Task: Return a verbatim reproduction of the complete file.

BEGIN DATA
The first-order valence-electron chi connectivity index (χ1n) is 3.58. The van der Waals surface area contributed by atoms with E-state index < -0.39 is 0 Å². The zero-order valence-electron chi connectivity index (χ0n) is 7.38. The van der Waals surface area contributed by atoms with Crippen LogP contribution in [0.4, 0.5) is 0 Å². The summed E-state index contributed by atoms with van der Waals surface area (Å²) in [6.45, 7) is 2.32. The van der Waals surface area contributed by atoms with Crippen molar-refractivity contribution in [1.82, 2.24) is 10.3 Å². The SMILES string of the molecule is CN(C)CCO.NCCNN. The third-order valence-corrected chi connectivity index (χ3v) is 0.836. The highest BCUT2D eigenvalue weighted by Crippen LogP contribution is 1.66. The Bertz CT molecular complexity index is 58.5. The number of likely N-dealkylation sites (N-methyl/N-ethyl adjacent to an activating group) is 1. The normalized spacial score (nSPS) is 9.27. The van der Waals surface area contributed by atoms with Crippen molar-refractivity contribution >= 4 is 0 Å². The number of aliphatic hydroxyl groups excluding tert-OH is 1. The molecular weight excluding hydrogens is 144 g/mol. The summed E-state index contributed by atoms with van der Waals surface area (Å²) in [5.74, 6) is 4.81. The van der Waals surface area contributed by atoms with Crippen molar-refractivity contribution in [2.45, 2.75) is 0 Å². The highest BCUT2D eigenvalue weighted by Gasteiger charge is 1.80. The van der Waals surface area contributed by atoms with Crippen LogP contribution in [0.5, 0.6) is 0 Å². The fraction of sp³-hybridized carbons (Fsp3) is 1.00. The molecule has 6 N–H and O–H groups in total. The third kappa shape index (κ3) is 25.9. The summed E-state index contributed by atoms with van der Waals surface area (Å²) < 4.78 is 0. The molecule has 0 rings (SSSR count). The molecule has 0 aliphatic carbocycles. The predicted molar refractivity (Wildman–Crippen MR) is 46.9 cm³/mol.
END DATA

The first-order valence-electron chi connectivity index (χ1n) is 3.58. The van der Waals surface area contributed by atoms with E-state index < -0.39 is 0 Å². The zero-order valence-electron chi connectivity index (χ0n) is 7.38. The van der Waals surface area contributed by atoms with Crippen LogP contribution in [0.4, 0.5) is 0 Å². The summed E-state index contributed by atoms with van der Waals surface area (Å²) in [6.45, 7) is 2.32. The van der Waals surface area contributed by atoms with Crippen molar-refractivity contribution in [1.82, 2.24) is 10.3 Å². The SMILES string of the molecule is CN(C)CCO.NCCNN. The third-order valence-corrected chi connectivity index (χ3v) is 0.836. The highest BCUT2D eigenvalue weighted by Crippen LogP contribution is 1.66. The Bertz CT molecular complexity index is 58.5. The number of likely N-dealkylation sites (N-methyl/N-ethyl adjacent to an activating group) is 1. The normalized spacial score (nSPS) is 9.27. The van der Waals surface area contributed by atoms with Crippen molar-refractivity contribution >= 4 is 0 Å². The number of aliphatic hydroxyl groups excluding tert-OH is 1. The molecular weight excluding hydrogens is 144 g/mol. The summed E-state index contributed by atoms with van der Waals surface area (Å²) in [5.74, 6) is 4.81. The van der Waals surface area contributed by atoms with Crippen molar-refractivity contribution in [2.45, 2.75) is 0 Å². The highest BCUT2D eigenvalue weighted by Gasteiger charge is 1.80. The van der Waals surface area contributed by atoms with Crippen LogP contribution in [0.5, 0.6) is 0 Å². The fraction of sp³-hybridized carbons (Fsp3) is 1.00. The molecule has 6 N–H and O–H groups in total. The third kappa shape index (κ3) is 25.9. The summed E-state index contributed by atoms with van der Waals surface area (Å²) < 4.78 is 0. The molecule has 0 rings (SSSR count). The molecule has 0 aliphatic carbocycles. The predicted molar refractivity (Wildman–Crippen MR) is 46.9 cm³/mol.